I recently taught a lesson for some of the men in our church titled “Building Character for Godly Leadership.” My main idea was that leadership is a series of concentric circles, starting with leading yourself, then moving to the next circle of your family (your wife and kids), and then the broader circles of church, workplace, and even the state.
The key is that greater and more expansive leadership roles are earned one circle at a time in progressive order. If we aspire to leadership, we must first work on the innermost circle of leading ourselves and developing the godly qualities that will inspire others to follow us.
We must build character for godly leadership by learning to govern ourselves first. We have to learn self-control (Gal 5:23; Tit 1:8). We have to mortify our lusts (Rom 8:13) and manifest the fruit of the Spirit (Gal 5:22-24). Only then will others see Christ’s character in us and be willing to follow us. If I feel that my wife or my kids, or those who are under me at work, are not following me as willingly as I wish, then maybe it is because I haven’t demonstrated to them by my example that I am worthy of their trust.
In my preparation for this topic, I searched for books that focused on this idea of developing the godly character that is the prerequisite for leadership. It wasn’t easy, because most books focus on the management techniques or on how to get your followers to do what you want (although they wouldn’t put it that crassly). But I found one book to be very helpful: Jeff Iorg’s The Character of Leadership: Nine Qualities that Define Great Leaders (B&H, 2007).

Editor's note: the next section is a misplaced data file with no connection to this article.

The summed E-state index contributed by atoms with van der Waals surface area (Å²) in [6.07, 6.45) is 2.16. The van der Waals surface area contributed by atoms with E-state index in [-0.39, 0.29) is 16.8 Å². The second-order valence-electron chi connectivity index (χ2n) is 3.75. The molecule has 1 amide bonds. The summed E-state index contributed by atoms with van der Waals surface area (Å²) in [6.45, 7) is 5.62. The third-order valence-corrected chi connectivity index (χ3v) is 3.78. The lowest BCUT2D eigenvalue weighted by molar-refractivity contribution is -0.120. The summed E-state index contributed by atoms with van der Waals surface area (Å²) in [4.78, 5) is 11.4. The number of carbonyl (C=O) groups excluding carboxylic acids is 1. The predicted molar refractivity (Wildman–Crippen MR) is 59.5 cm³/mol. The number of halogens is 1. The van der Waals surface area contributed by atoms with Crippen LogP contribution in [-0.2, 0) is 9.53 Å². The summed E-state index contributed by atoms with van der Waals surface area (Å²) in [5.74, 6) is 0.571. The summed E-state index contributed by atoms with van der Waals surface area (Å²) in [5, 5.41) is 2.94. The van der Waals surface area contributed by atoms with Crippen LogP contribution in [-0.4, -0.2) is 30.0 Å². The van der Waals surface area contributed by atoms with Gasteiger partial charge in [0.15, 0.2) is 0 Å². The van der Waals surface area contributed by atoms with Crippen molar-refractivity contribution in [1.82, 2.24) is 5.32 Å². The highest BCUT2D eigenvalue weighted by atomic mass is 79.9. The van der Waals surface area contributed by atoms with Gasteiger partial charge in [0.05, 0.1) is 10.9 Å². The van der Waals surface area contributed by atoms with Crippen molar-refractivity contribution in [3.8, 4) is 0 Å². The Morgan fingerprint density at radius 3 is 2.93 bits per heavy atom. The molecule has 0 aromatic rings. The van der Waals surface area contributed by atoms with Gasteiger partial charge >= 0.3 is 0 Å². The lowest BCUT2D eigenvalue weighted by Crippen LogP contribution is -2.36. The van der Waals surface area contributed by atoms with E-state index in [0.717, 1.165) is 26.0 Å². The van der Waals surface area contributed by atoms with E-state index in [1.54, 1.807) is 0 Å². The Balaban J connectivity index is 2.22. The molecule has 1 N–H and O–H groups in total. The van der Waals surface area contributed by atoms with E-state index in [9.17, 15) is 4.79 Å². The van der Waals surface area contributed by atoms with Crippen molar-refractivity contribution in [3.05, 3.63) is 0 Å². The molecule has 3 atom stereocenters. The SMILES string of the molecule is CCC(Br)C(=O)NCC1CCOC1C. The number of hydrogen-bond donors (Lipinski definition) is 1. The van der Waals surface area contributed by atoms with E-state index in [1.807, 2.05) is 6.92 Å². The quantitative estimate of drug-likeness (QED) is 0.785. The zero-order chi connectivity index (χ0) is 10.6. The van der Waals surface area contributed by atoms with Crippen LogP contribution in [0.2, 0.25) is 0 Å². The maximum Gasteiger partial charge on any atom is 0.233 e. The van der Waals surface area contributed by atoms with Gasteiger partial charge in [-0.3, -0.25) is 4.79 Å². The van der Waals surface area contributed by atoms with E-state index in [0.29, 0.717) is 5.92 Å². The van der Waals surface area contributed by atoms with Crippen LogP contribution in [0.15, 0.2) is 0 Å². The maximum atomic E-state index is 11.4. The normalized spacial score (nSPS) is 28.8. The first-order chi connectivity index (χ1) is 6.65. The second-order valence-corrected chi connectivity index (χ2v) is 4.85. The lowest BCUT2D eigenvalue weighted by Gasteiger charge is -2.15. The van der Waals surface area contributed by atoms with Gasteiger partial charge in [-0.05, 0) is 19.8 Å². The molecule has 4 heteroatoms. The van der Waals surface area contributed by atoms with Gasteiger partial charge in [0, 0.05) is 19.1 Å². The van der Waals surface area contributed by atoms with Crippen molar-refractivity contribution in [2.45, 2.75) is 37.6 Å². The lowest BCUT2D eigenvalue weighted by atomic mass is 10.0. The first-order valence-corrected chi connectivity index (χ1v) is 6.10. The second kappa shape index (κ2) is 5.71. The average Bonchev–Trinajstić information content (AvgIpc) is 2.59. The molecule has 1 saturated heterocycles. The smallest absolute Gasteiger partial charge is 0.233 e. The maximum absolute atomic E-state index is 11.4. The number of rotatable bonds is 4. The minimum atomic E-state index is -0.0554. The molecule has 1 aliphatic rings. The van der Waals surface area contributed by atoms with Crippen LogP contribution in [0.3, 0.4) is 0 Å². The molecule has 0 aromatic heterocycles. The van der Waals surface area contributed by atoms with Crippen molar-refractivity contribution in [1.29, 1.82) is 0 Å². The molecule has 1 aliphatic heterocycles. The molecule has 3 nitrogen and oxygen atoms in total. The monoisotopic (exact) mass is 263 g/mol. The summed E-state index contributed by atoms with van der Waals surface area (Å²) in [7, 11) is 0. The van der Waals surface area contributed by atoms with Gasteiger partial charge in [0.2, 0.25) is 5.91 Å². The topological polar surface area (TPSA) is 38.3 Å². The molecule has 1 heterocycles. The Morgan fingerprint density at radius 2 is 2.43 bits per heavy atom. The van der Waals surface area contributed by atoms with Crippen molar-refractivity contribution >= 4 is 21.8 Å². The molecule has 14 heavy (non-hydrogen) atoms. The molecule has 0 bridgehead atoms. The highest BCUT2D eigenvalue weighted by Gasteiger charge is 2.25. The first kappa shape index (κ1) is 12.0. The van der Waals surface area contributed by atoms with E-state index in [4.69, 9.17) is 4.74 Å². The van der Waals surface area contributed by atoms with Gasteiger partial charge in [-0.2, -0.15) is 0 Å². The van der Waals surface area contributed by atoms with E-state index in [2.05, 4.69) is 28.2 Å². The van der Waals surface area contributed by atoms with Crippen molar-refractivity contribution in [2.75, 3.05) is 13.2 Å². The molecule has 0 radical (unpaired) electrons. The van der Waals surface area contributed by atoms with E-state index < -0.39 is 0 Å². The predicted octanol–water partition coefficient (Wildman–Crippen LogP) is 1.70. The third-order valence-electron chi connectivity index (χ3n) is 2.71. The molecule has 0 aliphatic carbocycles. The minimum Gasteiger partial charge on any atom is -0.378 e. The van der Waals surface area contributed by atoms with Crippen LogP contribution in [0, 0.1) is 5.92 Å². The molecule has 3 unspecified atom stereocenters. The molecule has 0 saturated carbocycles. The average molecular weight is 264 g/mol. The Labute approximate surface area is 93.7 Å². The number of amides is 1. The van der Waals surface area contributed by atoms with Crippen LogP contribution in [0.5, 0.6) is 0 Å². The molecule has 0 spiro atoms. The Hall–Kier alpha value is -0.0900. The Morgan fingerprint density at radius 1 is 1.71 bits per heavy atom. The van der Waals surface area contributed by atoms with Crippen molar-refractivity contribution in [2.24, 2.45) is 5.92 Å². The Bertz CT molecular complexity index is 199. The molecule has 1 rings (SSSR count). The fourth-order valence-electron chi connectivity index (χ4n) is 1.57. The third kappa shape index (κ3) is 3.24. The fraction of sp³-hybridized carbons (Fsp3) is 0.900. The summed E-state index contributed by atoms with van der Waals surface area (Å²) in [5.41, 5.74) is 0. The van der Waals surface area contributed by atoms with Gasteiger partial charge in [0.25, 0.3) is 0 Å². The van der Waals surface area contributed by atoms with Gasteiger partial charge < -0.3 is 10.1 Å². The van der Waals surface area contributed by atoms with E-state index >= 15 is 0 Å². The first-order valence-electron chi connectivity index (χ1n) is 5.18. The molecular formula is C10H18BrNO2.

I was immediately hooked by his opening line: “In my 20s, I was determined to change the world. In my 30s, I tried to reform the church. In my early 40s, I discovered I was the problem” (1).
After an introductory chapter, Iorg goes through nine character qualities that leaders must have: submission, security, purity (mainly sexual), humility, servanthood, wisdom, discipline, courage, and love. (For the first and the last items, Iorg had “integrity” and “passion,” but after reading those chapters, I felt that “submission” and “love” more accurately captured his point.)
I’m not going to go through each of the nine points, but here are some highlights from Iorg’s treatment of the first two character qualities that I found helpful.
You must be in submission to Jesus as Lord (Matt 28:18; Acts 2:36; Phil 2:9-11). This is an easy thing to affirm theologically, but it is much harder to live out. It is much harder to believe that Jesus is the Lord of your life. Iorg then gives four prayers that he prays to remind himself of the Lordship of Christ in his life:
- “Lord, I am expendable. Another day or another decade of life, whatever pleases you” (29).
- “Lord, I serve at your pleasure. Use me, or not, whatever pleases you” (30). “Sometimes, God does not use a person for a while as part of his purpose for them” (30). Iorg gives the example of Paul in Roman custody – “when two years had elapsed” (Acts 24:27).
- “Lord, your kingdom matters. Mine doesn’t. Advance your cause, whatever that means for me” (31).
- “Lord, you are God. I am not. Help me keep that straight today” (32).